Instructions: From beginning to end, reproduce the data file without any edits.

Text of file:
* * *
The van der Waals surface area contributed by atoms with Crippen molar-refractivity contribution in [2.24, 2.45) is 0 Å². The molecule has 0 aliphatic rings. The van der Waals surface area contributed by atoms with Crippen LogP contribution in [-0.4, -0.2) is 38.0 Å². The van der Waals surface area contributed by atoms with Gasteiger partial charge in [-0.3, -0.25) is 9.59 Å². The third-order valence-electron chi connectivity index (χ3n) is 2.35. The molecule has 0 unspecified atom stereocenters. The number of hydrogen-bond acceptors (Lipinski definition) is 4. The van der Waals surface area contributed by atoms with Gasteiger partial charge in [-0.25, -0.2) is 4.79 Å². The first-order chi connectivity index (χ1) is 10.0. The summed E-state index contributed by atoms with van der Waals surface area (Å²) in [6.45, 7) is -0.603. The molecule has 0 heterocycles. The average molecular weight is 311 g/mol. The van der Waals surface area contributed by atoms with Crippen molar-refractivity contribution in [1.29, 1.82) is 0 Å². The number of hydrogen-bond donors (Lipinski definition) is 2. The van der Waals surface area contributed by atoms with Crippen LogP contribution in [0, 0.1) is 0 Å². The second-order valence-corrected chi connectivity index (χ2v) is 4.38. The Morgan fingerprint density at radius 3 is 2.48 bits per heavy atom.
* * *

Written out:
The van der Waals surface area contributed by atoms with Crippen molar-refractivity contribution in [2.24, 2.45) is 0 Å². The molecule has 0 aliphatic rings. The van der Waals surface area contributed by atoms with Crippen LogP contribution in [-0.4, -0.2) is 38.0 Å². The van der Waals surface area contributed by atoms with Gasteiger partial charge in [-0.3, -0.25) is 9.59 Å². The third-order valence-electron chi connectivity index (χ3n) is 2.35. The molecule has 0 unspecified atom stereocenters. The number of hydrogen-bond acceptors (Lipinski definition) is 4. The van der Waals surface area contributed by atoms with Gasteiger partial charge in [-0.25, -0.2) is 4.79 Å². The first-order chi connectivity index (χ1) is 10.0. The summed E-state index contributed by atoms with van der Waals surface area (Å²) in [6.45, 7) is -0.603. The molecule has 0 heterocycles. The average molecular weight is 311 g/mol. The van der Waals surface area contributed by atoms with Crippen molar-refractivity contribution in [1.29, 1.82) is 0 Å². The number of hydrogen-bond donors (Lipinski definition) is 2. The van der Waals surface area contributed by atoms with Crippen LogP contribution in [0, 0.1) is 0 Å². The second-order valence-corrected chi connectivity index (χ2v) is 4.38. The Morgan fingerprint density at radius 3 is 2.48 bits per heavy atom.